This study assesses the variability in shoot and root growth in primary synthetic wheats, focusing on constitutive traits that might confer a comparative advantage under drought. The use of synthetic hexaploids, resulting from the cross between bread wheat's progenitors (Triticum durum/Aegilops tauschii), is an attempt to redress the limited genetic variability of commercial bread wheat breeding programs. In the natural synthesis of wheat, only a small percentage of the genetic variability present in the gene pool of the wild progenitors was captured (Appels and Lagudah 1990). The plants under study were evaluated in a hydroponic system using a combination of non-destructive and destructive measurements to estimate growth related parameters under potential conditions (Lambers and Poorter 1992, Villar et al. 1998).

Methods

Experimental set-up and statistical analysis

A continuous flow hydroponic system with three trays (75 (w) x 110 (l) x 17 (d) cm) was used to grow plants for four weeks in two independent experiments. A different set of primary synthetics (A: 47 lines and B: 34 lines) and the same set of commercial bread wheats (8) were evaluated each time. Germinated seeds, vernalised (at 4C for 2 weeks) and of known seed weight, were transplanted to the system on 29th July 2002 (Experiment 1) and 7th October 2002 (Experiment 2). In order to recover roots intact, individual plants were grown in separate pots (7.5 (w) x 15 (d) cm) and were held vertical by a flexible rubber top. Average day/night temperatures were 18/9C and 25/12C in Experiments 1 and 2 respectively. Plants were grown in full strength Hoagland nutrient solution renewed every 10 days. The pH of the nutrient solution was adjusted to 5.5 on a daily basis.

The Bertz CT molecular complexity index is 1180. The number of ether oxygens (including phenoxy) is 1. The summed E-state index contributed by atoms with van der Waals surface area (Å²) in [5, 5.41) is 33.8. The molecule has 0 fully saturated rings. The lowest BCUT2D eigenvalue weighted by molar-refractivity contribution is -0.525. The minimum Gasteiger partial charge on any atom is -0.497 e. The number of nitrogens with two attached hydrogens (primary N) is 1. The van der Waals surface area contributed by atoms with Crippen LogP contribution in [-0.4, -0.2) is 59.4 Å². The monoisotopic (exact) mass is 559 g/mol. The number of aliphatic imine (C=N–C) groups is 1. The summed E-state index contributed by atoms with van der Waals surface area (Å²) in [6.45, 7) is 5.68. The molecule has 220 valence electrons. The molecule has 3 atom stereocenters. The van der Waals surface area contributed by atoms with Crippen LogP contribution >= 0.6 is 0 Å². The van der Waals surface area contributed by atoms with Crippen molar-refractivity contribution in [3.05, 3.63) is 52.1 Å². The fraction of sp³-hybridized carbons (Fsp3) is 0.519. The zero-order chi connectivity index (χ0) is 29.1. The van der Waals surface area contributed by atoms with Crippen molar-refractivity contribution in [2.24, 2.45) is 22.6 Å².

A row-column design with three replications was used; there were two consecutive plants per genotype per replicate. The relations between growth rate and its components were analysed using the correlation procedure in GenStat (2002).